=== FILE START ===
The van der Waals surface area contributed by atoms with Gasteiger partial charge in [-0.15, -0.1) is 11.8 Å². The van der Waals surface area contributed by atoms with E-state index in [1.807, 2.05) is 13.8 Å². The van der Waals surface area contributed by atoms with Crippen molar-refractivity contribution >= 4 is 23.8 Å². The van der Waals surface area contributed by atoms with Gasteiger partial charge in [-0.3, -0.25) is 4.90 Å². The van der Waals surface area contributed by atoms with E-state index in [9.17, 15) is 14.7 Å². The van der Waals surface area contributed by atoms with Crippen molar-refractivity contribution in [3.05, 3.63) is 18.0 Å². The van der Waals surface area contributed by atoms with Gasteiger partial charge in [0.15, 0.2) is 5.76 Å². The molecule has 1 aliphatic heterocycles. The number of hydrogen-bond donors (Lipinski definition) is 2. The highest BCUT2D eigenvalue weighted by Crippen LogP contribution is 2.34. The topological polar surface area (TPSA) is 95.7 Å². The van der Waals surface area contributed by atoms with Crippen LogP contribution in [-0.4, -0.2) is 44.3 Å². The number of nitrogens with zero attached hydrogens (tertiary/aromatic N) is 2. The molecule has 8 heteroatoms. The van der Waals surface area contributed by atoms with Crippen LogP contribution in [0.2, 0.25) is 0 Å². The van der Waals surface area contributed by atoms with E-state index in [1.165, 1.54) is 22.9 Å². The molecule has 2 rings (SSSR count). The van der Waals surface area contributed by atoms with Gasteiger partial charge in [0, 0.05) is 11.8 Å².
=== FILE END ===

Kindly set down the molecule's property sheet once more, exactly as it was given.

The van der Waals surface area contributed by atoms with Gasteiger partial charge in [-0.15, -0.1) is 11.8 Å². The van der Waals surface area contributed by atoms with E-state index in [1.807, 2.05) is 13.8 Å². The van der Waals surface area contributed by atoms with Crippen molar-refractivity contribution >= 4 is 23.8 Å². The van der Waals surface area contributed by atoms with Gasteiger partial charge in [-0.3, -0.25) is 4.90 Å². The van der Waals surface area contributed by atoms with E-state index in [9.17, 15) is 14.7 Å². The van der Waals surface area contributed by atoms with Crippen molar-refractivity contribution in [3.05, 3.63) is 18.0 Å². The van der Waals surface area contributed by atoms with Gasteiger partial charge in [0.15, 0.2) is 5.76 Å². The molecule has 1 aliphatic heterocycles. The number of hydrogen-bond donors (Lipinski definition) is 2. The highest BCUT2D eigenvalue weighted by Crippen LogP contribution is 2.34. The topological polar surface area (TPSA) is 95.7 Å². The van der Waals surface area contributed by atoms with Crippen LogP contribution in [-0.4, -0.2) is 44.3 Å². The number of nitrogens with zero attached hydrogens (tertiary/aromatic N) is 2. The molecule has 8 heteroatoms. The van der Waals surface area contributed by atoms with Crippen LogP contribution in [0.2, 0.25) is 0 Å². The van der Waals surface area contributed by atoms with E-state index in [1.165, 1.54) is 22.9 Å². The molecule has 2 rings (SSSR count). The van der Waals surface area contributed by atoms with Gasteiger partial charge in [0, 0.05) is 11.8 Å².